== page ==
Turn off the Tap: Behavioural messages increase water efficiency during toothbrushing

Seger, Charles, Bogelein, Sandra, Meleady, Rose, Lede, Ellin, Sexton, Nick, Brown, Andrew, Castelvecchi, Sarah, Davies, William and Barnett, Paul (2019) Turn off the Tap: Behavioural messages increase water efficiency during toothbrushing. Institute of Water Journal (3). pp. 42-47.

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Abstract

Reducing consumer demand is part of a multidimensional strategy to increase water resilience. Theory-based ‘nudges’ or behaviour-change strategies may be effective at reducing demand at little cost. This paper reports a unique partnership between GlaxoSmithKline, water utility Anglian Water, and researchers at the University of East Anglia. Two experimental studies drawing on the strengths of these organizations investigated a behaviour change intervention designed to reduce water usage when toothbrushing. Study 1 tested the efficacy of three theory-based behavioural messages (social norms, ingroup norms, and collective efficacy) designed to encourage participants (N = 164) to turn off the tap whilst brushing teeth. In an actual toothbrushing scenario, all three messages proved to be effective compared to a no-treatment control condition. In study 2, homes in Newmarket, Suffolk (N = 382) were given toothbrushing packs containing a collective efficacy message that highlighted turning off the tap while toothbrushing. Smart-meter recorded water usage was obtained for three weeks before and three weeks after receiving the toothbrushing packs. Household water usage significantly decreased after receiving the packs. A control group of N = 382 households did not show a significant decrease in water usage during this timeframe. These studies suggest that behavioural messages from public or private companies can be effective in reducing real-world water usage while toothbrushing. This model of collaboration between industry, water utilities, and academics can serve as a model of best practice for public and private companies interested in reducing household water usage.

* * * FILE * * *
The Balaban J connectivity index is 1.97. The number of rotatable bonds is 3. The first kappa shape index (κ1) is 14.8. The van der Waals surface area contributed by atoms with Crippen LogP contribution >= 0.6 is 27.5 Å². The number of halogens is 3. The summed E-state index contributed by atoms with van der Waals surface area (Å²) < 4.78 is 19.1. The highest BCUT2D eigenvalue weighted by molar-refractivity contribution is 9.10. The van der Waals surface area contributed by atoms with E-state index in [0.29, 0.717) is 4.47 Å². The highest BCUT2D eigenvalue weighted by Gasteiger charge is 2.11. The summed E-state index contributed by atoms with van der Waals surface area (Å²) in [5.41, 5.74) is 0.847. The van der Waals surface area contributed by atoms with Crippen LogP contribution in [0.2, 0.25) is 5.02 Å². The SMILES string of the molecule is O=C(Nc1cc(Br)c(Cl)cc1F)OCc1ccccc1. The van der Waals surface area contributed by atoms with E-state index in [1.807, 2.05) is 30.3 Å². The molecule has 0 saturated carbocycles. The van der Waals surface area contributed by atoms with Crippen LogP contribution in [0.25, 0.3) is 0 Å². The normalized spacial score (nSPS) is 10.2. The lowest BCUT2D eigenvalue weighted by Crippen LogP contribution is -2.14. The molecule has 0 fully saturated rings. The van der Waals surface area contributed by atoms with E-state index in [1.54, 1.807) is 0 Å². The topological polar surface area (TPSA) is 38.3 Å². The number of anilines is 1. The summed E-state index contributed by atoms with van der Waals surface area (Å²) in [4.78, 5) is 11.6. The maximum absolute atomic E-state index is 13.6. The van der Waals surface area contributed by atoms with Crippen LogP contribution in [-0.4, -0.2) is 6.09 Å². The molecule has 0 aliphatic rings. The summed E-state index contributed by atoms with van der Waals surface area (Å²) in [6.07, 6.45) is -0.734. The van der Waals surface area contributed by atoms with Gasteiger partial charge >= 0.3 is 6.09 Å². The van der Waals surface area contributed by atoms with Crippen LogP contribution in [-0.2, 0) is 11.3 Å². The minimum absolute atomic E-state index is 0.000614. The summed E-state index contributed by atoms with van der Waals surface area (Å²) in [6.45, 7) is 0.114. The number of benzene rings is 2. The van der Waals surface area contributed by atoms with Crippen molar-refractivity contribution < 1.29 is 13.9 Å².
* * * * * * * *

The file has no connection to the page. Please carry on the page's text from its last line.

Item Type: Article
Faculty \ School: Faculty of Social Sciences > School of Psychology
Depositing User: LivePure Connector
Date Deposited: 02 May 2019 13:30
Last Modified: 30 Jun 2020 23:28
URI: https://ueaeprints.uea.ac.uk/id/eprint/70798
DOI:

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